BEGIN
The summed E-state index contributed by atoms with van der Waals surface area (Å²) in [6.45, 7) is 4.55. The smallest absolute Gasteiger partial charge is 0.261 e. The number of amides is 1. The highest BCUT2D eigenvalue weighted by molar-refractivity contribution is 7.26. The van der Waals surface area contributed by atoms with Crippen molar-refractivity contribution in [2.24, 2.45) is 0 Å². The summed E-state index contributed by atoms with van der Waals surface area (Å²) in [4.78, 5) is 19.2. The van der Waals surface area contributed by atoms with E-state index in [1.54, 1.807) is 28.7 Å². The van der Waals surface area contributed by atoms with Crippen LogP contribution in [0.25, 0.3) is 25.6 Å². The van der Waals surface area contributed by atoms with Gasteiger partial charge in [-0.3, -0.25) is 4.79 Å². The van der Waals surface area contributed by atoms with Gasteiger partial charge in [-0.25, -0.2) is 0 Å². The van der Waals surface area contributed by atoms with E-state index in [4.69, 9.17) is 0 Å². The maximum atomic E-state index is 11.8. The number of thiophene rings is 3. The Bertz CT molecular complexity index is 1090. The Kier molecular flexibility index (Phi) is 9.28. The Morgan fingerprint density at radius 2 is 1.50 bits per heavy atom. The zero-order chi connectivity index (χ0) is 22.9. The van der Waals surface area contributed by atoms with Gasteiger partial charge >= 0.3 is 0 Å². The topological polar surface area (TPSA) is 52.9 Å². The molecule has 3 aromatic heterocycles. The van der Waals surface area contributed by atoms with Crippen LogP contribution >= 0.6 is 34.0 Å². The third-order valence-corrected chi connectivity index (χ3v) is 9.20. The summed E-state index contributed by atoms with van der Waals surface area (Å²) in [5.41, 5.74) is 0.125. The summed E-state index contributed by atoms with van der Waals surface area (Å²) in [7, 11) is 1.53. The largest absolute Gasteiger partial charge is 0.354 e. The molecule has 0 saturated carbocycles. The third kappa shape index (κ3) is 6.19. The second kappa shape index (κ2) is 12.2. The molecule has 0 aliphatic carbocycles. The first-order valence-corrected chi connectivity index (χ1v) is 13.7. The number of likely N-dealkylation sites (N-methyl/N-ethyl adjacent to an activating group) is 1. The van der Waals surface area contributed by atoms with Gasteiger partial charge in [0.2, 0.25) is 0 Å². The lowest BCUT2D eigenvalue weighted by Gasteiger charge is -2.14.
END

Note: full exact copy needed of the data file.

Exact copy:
The summed E-state index contributed by atoms with van der Waals surface area (Å²) in [6.45, 7) is 4.55. The smallest absolute Gasteiger partial charge is 0.261 e. The number of amides is 1. The highest BCUT2D eigenvalue weighted by molar-refractivity contribution is 7.26. The van der Waals surface area contributed by atoms with Crippen molar-refractivity contribution in [2.24, 2.45) is 0 Å². The summed E-state index contributed by atoms with van der Waals surface area (Å²) in [4.78, 5) is 19.2. The van der Waals surface area contributed by atoms with E-state index in [1.54, 1.807) is 28.7 Å². The van der Waals surface area contributed by atoms with Crippen LogP contribution in [0.25, 0.3) is 25.6 Å². The van der Waals surface area contributed by atoms with Gasteiger partial charge in [-0.3, -0.25) is 4.79 Å². The van der Waals surface area contributed by atoms with Gasteiger partial charge in [-0.25, -0.2) is 0 Å². The van der Waals surface area contributed by atoms with E-state index in [4.69, 9.17) is 0 Å². The maximum atomic E-state index is 11.8. The number of thiophene rings is 3. The Bertz CT molecular complexity index is 1090. The Kier molecular flexibility index (Phi) is 9.28. The Morgan fingerprint density at radius 2 is 1.50 bits per heavy atom. The zero-order chi connectivity index (χ0) is 22.9. The van der Waals surface area contributed by atoms with Gasteiger partial charge >= 0.3 is 0 Å². The topological polar surface area (TPSA) is 52.9 Å². The molecule has 3 aromatic heterocycles. The van der Waals surface area contributed by atoms with Crippen LogP contribution >= 0.6 is 34.0 Å². The third-order valence-corrected chi connectivity index (χ3v) is 9.20. The summed E-state index contributed by atoms with van der Waals surface area (Å²) in [5.41, 5.74) is 0.125. The summed E-state index contributed by atoms with van der Waals surface area (Å²) in [7, 11) is 1.53. The largest absolute Gasteiger partial charge is 0.354 e. The molecule has 0 saturated carbocycles. The third kappa shape index (κ3) is 6.19. The second kappa shape index (κ2) is 12.2. The molecule has 0 aliphatic carbocycles. The first-order valence-corrected chi connectivity index (χ1v) is 13.7. The number of likely N-dealkylation sites (N-methyl/N-ethyl adjacent to an activating group) is 1. The van der Waals surface area contributed by atoms with Gasteiger partial charge in [0.2, 0.25) is 0 Å². The lowest BCUT2D eigenvalue weighted by Gasteiger charge is -2.14.